Release Date: Nov 25, 2008
Record label: TODO MUNDO
Sitting down to review Everything That Happens Will Happen Today, Brian Eno and David Byrne’s first collaboration since 1981’s ambient/electronic masterwork My Life in the Bush of Ghosts, one can’t help but feel a little intimidated. These are, after all, two of the most revolutionary geniuses working in music today. Even if one were to leave aside the absolutely groundbreaking work they have done in the past with Talking Heads, Roxy Music, and David Bowie, they would still rank near the top of intellectually stimulating artists.
This ain't no party, this ain't no disco It’s amazing what a couple decades can do. When we last left Brian Eno and David Byrne, it was 1981 and the two had just released My Life in the Bush of Ghosts, a funky postscript to the hallowed Talking Heads/Eno trilogy (More Songs About Buildings and Food, Fear of Music and Remain in Light). Their collaboration was a final pioneering burst of creative energy that broke ground by pairing found sounds with post-modern disco.
The musical reunion between David Byrne and Brian Eno comes with a fair amount of baggage. After all, they produced some of the greatest records in rock history: the trio of Talking Heads records that Eno worked on, culminating in Remain in Light, and followed by the duo's My Life in the Bush of Ghosts, where all manner of Afro-funky beats and freaky sampladelic rhythms were wedded to Pentecostal exorcisms and ceremonial bush chants. Everything That Happens Will Happen Today is a nearly 180-degree turn from the duo's collective musical past.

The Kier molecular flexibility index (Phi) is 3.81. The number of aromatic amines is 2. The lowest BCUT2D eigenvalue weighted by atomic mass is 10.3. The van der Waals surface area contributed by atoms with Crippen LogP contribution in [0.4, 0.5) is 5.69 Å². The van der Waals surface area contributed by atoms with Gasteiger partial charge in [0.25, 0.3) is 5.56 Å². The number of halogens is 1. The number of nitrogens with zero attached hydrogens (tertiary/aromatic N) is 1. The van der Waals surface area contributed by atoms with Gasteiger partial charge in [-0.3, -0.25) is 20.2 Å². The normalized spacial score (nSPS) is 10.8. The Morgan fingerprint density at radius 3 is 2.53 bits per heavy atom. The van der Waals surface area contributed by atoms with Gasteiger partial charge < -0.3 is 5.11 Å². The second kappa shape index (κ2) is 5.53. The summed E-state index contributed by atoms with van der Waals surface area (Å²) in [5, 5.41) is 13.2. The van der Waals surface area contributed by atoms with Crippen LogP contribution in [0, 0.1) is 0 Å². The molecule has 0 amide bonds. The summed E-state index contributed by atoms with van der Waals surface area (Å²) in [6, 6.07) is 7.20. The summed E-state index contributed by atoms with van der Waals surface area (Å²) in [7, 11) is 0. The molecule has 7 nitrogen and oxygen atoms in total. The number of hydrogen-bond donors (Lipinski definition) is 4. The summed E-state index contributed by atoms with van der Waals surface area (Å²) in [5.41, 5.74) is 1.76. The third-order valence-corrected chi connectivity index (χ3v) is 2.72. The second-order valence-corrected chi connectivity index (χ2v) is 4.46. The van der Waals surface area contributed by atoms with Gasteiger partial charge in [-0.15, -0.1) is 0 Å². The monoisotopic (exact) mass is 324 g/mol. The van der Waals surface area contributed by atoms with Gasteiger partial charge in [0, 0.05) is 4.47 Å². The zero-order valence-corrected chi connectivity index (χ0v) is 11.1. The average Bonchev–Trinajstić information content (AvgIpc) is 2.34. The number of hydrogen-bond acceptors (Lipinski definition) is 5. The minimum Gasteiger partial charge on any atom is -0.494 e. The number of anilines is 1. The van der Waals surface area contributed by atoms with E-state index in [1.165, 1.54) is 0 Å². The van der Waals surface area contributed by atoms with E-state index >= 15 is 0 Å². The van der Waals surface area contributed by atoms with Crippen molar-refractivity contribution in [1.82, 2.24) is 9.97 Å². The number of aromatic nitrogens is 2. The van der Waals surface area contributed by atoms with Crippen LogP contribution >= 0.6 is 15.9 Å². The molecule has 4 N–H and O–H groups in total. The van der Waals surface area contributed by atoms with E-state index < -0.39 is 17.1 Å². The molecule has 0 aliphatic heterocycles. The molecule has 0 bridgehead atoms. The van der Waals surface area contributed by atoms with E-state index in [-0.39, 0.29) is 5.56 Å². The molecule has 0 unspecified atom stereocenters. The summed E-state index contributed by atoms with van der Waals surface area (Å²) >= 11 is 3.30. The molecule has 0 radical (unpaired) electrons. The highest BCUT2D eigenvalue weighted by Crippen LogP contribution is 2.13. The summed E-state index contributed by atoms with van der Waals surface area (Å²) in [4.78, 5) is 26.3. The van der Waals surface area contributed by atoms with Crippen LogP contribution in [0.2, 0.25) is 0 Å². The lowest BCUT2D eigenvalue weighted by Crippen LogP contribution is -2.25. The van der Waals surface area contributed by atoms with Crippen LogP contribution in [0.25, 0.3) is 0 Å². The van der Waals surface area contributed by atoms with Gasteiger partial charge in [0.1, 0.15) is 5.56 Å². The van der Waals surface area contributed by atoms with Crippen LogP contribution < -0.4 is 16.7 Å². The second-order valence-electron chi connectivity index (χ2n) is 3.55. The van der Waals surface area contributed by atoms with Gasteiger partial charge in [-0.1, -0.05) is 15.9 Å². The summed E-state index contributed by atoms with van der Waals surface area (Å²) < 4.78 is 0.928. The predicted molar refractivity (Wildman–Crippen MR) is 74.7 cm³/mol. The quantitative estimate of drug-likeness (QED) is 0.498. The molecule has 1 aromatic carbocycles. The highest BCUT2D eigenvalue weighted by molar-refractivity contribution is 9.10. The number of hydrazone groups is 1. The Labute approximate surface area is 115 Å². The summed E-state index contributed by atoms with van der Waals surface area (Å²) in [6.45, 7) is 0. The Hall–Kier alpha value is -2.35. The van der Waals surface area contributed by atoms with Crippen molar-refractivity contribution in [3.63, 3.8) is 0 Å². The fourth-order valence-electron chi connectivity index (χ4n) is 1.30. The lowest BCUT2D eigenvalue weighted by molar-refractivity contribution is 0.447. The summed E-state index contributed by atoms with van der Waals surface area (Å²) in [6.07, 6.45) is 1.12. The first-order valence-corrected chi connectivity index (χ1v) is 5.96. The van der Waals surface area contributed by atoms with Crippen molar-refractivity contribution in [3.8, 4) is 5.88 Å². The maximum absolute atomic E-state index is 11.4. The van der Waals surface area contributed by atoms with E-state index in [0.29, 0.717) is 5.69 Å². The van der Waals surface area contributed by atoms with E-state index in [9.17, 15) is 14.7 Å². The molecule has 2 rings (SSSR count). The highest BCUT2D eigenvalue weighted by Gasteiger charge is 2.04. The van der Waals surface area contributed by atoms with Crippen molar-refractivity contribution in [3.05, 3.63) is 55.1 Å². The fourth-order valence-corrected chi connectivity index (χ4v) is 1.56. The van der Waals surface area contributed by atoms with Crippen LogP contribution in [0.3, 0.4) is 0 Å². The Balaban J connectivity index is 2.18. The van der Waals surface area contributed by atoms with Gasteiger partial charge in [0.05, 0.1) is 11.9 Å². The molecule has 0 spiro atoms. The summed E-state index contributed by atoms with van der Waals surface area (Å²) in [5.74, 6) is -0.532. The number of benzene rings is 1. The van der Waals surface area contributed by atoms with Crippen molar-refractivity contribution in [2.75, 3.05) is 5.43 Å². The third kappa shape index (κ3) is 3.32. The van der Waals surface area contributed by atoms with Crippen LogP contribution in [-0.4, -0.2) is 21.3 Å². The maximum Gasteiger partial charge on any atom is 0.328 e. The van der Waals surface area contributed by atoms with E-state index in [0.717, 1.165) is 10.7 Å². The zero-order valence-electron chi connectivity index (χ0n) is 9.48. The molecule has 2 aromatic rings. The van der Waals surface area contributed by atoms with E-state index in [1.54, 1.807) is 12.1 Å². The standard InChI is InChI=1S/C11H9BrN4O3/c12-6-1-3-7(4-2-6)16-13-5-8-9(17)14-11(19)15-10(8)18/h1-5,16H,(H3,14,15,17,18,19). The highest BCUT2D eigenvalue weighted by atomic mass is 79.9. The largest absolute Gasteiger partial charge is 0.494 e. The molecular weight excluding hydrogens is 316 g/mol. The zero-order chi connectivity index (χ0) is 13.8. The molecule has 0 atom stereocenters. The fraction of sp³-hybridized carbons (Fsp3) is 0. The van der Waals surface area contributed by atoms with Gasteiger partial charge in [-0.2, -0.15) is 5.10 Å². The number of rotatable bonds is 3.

T here's a particular sea-shanty kind of pop song that Brian Eno has played around with since his 1990 collaboration with John Cale. There are a couple here on this reunion with the former Talking Head, a record on which electronics and a grown-up wistfulness meet in a charming, comfortable manner..
(Download only, available from everythingthathappens.com) Towards the end of David Byrne's sleevenotes for the recent reissue of My Life in the Bush of Ghosts - the album the former Talking Heads singer made with the band's producer and mentor, Brian Eno, in 1981 - he describes the duo encountering a novel problem. The vocals on the album had been taken from Arabic pop singles, ethnographic recordings and late-night talk-shows and evangelists' sermons they had taped from the radio. Now they had to get permission to use them, which proved to be an arduous task.
The last time Byrne and Eno met on record was 1981's My Life in the Bush of Ghosts, a sample-heavy sound collage screwed and chopped in the experimental twilight of NYC. Its follow-up 27 years later shrugs off the avant coil and puts on a sensible sweater. Byrne provides vocals, Eno the music, and the two layers yield actual songs this time: the charming, wobbly "Strange Overtones," where Byrne jabs: "This groove is out of fashion.